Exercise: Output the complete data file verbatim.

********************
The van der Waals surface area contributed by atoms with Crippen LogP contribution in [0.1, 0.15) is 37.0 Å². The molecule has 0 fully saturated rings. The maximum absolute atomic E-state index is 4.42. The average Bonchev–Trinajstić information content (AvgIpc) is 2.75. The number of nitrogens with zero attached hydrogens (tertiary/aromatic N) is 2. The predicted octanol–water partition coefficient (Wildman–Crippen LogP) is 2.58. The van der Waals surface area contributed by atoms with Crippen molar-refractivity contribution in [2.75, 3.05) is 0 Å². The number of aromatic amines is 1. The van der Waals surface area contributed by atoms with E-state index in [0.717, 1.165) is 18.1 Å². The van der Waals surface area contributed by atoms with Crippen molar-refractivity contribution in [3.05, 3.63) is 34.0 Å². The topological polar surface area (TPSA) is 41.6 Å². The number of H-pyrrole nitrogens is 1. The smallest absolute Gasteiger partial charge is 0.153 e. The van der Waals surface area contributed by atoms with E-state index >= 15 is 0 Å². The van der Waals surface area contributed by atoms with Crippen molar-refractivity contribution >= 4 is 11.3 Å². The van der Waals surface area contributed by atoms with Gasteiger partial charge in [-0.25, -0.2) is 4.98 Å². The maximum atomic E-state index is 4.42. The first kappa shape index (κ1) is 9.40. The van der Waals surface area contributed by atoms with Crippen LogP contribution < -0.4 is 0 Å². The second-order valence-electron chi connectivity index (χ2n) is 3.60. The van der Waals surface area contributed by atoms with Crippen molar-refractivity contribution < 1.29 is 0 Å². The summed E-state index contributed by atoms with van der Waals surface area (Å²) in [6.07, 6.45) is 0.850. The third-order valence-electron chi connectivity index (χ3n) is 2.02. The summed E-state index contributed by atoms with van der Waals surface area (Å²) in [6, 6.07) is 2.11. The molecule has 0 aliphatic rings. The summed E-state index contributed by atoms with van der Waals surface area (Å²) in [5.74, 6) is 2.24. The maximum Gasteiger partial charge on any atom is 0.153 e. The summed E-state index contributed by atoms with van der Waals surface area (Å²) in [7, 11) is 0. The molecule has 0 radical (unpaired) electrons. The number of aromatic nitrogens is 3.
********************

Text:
The van der Waals surface area contributed by atoms with Crippen LogP contribution in [0.1, 0.15) is 37.0 Å². The molecule has 0 fully saturated rings. The maximum absolute atomic E-state index is 4.42. The average Bonchev–Trinajstić information content (AvgIpc) is 2.75. The number of nitrogens with zero attached hydrogens (tertiary/aromatic N) is 2. The predicted octanol–water partition coefficient (Wildman–Crippen LogP) is 2.58. The van der Waals surface area contributed by atoms with Crippen molar-refractivity contribution in [2.75, 3.05) is 0 Å². The number of aromatic amines is 1. The van der Waals surface area contributed by atoms with E-state index in [0.717, 1.165) is 18.1 Å². The van der Waals surface area contributed by atoms with Crippen molar-refractivity contribution in [3.05, 3.63) is 34.0 Å². The topological polar surface area (TPSA) is 41.6 Å². The number of H-pyrrole nitrogens is 1. The smallest absolute Gasteiger partial charge is 0.153 e. The van der Waals surface area contributed by atoms with E-state index >= 15 is 0 Å². The van der Waals surface area contributed by atoms with Crippen molar-refractivity contribution >= 4 is 11.3 Å². The van der Waals surface area contributed by atoms with Gasteiger partial charge in [-0.25, -0.2) is 4.98 Å². The maximum atomic E-state index is 4.42. The first kappa shape index (κ1) is 9.40. The van der Waals surface area contributed by atoms with Crippen LogP contribution < -0.4 is 0 Å². The second-order valence-electron chi connectivity index (χ2n) is 3.60. The van der Waals surface area contributed by atoms with Crippen molar-refractivity contribution < 1.29 is 0 Å². The summed E-state index contributed by atoms with van der Waals surface area (Å²) in [6.07, 6.45) is 0.850. The third-order valence-electron chi connectivity index (χ3n) is 2.02. The summed E-state index contributed by atoms with van der Waals surface area (Å²) in [6, 6.07) is 2.11. The molecule has 0 aliphatic rings. The summed E-state index contributed by atoms with van der Waals surface area (Å²) in [5.74, 6) is 2.24. The maximum Gasteiger partial charge on any atom is 0.153 e. The summed E-state index contributed by atoms with van der Waals surface area (Å²) in [7, 11) is 0. The molecule has 0 radical (unpaired) electrons. The number of aromatic nitrogens is 3.